A lot of things come to mind when I think of the board days, but here are a few.

*Hearing Big Mac hit the American League side of the board with his majestic batting practice bombs. I had a quick interaction with Mac when I was doing data entry for the Hall of Fame. He questioned if I worked there or not and even after I told him repeatedly that I did, he still didn’t believe me. He may not have been the nicest man in the world but he made hitting home runs seem like watching an action film from the 1980’s. Those scoreboard walls had dents from those BP bombs.

*Interacting with the media in the press box. I would come into the box soaking in sweat after clearing the previous day’s games off the board for a cold drink and would run into Jack Buck every day. One day, Buck simply said, “Is it hot up there or did you run down here?” He was the nicest guy I ever met with the smoothest voice. Al Hrabosky constantly warned us to not put a zero in upside down. Dan McClaughlin was doing the Pat Parris routine back then and was always on the move. Bernie Miklasz would stop and say hello as I told him how great his latest column was. Joe Strauss and Bryan Burwell never ran away from an honest conversation. It was all the free food you could eat and the stories flowed like the pink lemonade did after the game.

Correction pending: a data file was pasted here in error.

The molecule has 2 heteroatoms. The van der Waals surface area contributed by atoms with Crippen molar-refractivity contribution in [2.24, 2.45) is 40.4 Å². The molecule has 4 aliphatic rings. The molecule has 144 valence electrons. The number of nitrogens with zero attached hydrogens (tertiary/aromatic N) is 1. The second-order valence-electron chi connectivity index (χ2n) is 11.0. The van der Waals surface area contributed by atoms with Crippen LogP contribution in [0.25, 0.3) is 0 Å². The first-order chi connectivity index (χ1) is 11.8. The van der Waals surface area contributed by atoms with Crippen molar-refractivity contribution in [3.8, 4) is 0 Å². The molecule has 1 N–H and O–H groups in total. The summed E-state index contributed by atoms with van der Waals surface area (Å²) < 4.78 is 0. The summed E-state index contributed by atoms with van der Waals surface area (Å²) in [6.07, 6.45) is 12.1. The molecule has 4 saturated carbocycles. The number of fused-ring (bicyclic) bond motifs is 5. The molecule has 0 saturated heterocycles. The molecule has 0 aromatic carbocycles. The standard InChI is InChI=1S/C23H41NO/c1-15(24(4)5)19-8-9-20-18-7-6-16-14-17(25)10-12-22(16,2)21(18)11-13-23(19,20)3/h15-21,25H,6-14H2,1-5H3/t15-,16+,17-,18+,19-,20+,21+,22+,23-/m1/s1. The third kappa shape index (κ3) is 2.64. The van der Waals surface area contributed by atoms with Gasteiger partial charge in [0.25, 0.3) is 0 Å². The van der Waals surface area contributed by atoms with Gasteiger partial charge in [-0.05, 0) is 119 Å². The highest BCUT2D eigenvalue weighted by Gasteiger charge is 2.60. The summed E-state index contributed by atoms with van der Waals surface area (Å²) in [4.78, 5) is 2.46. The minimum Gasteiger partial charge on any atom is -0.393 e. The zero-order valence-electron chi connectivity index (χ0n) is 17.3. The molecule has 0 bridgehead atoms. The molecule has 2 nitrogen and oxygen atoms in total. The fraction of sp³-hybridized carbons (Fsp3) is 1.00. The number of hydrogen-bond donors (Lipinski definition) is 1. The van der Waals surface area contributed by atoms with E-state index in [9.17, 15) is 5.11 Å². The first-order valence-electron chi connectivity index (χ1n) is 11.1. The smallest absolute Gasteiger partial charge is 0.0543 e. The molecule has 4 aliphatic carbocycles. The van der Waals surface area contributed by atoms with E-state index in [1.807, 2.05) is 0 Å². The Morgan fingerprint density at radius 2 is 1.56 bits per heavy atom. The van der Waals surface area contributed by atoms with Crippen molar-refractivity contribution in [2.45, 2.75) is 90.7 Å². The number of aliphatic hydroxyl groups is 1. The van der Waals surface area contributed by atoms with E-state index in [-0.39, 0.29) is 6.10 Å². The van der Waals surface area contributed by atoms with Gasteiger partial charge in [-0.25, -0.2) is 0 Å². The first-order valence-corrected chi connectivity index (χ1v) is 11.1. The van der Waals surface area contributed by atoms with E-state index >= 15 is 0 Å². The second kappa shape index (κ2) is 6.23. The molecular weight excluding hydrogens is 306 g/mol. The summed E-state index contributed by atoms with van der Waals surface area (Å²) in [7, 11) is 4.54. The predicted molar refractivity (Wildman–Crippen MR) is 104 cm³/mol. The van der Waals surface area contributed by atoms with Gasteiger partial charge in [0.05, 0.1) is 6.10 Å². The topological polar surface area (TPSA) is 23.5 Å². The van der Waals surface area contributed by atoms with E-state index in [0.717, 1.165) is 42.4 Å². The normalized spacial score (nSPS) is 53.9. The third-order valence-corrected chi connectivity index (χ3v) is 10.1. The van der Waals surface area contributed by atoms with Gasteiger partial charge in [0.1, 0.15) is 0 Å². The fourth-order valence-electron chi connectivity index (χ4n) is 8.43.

*I met one of my best friends on the scoreboard. Troy Siade. He was a sharp young Italian jokester who I knew for 2 years before cancer snatched him away from us at the age of 36. One of the best and most humbling experiences I ever had was the Cardinals letting us spread some of Troy’s ashes on center field where his favorite player, Jim Edmonds, played. His sister and family were there. We all signed a number for her before she left. That scoreboard was like family, and when Troy died, we all lost a piece forever.